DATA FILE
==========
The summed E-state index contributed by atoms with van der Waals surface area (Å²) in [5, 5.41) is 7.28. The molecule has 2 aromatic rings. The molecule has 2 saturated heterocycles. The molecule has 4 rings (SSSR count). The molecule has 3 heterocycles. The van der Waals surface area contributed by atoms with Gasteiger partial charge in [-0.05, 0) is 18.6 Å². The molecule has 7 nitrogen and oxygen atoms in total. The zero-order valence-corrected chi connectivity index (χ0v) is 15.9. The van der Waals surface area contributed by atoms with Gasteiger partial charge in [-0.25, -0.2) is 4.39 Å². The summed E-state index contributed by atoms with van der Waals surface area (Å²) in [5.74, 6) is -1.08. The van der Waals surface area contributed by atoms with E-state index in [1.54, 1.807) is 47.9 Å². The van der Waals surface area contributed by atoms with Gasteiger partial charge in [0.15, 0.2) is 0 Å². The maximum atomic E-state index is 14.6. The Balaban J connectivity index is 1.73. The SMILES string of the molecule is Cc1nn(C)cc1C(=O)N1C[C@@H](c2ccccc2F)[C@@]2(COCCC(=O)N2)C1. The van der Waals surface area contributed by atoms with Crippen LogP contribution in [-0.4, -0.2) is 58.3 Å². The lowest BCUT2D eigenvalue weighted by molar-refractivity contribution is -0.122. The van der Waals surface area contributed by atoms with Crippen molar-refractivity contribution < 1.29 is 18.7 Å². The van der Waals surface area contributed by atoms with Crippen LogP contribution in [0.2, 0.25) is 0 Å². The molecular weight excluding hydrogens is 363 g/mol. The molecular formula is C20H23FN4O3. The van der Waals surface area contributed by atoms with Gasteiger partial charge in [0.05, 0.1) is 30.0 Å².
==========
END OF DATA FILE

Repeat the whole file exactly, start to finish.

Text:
The summed E-state index contributed by atoms with van der Waals surface area (Å²) in [5, 5.41) is 7.28. The molecule has 2 aromatic rings. The molecule has 2 saturated heterocycles. The molecule has 4 rings (SSSR count). The molecule has 3 heterocycles. The van der Waals surface area contributed by atoms with Gasteiger partial charge in [-0.05, 0) is 18.6 Å². The molecule has 7 nitrogen and oxygen atoms in total. The zero-order valence-corrected chi connectivity index (χ0v) is 15.9. The van der Waals surface area contributed by atoms with Gasteiger partial charge in [-0.25, -0.2) is 4.39 Å². The summed E-state index contributed by atoms with van der Waals surface area (Å²) in [5.74, 6) is -1.08. The van der Waals surface area contributed by atoms with E-state index in [1.54, 1.807) is 47.9 Å². The van der Waals surface area contributed by atoms with Gasteiger partial charge in [0.15, 0.2) is 0 Å². The maximum atomic E-state index is 14.6. The Balaban J connectivity index is 1.73. The SMILES string of the molecule is Cc1nn(C)cc1C(=O)N1C[C@@H](c2ccccc2F)[C@@]2(COCCC(=O)N2)C1. The van der Waals surface area contributed by atoms with Crippen LogP contribution in [-0.4, -0.2) is 58.3 Å². The lowest BCUT2D eigenvalue weighted by molar-refractivity contribution is -0.122. The van der Waals surface area contributed by atoms with Crippen molar-refractivity contribution < 1.29 is 18.7 Å². The van der Waals surface area contributed by atoms with Crippen LogP contribution in [0.2, 0.25) is 0 Å². The molecular weight excluding hydrogens is 363 g/mol. The molecular formula is C20H23FN4O3. The van der Waals surface area contributed by atoms with Gasteiger partial charge in [0.05, 0.1) is 30.0 Å².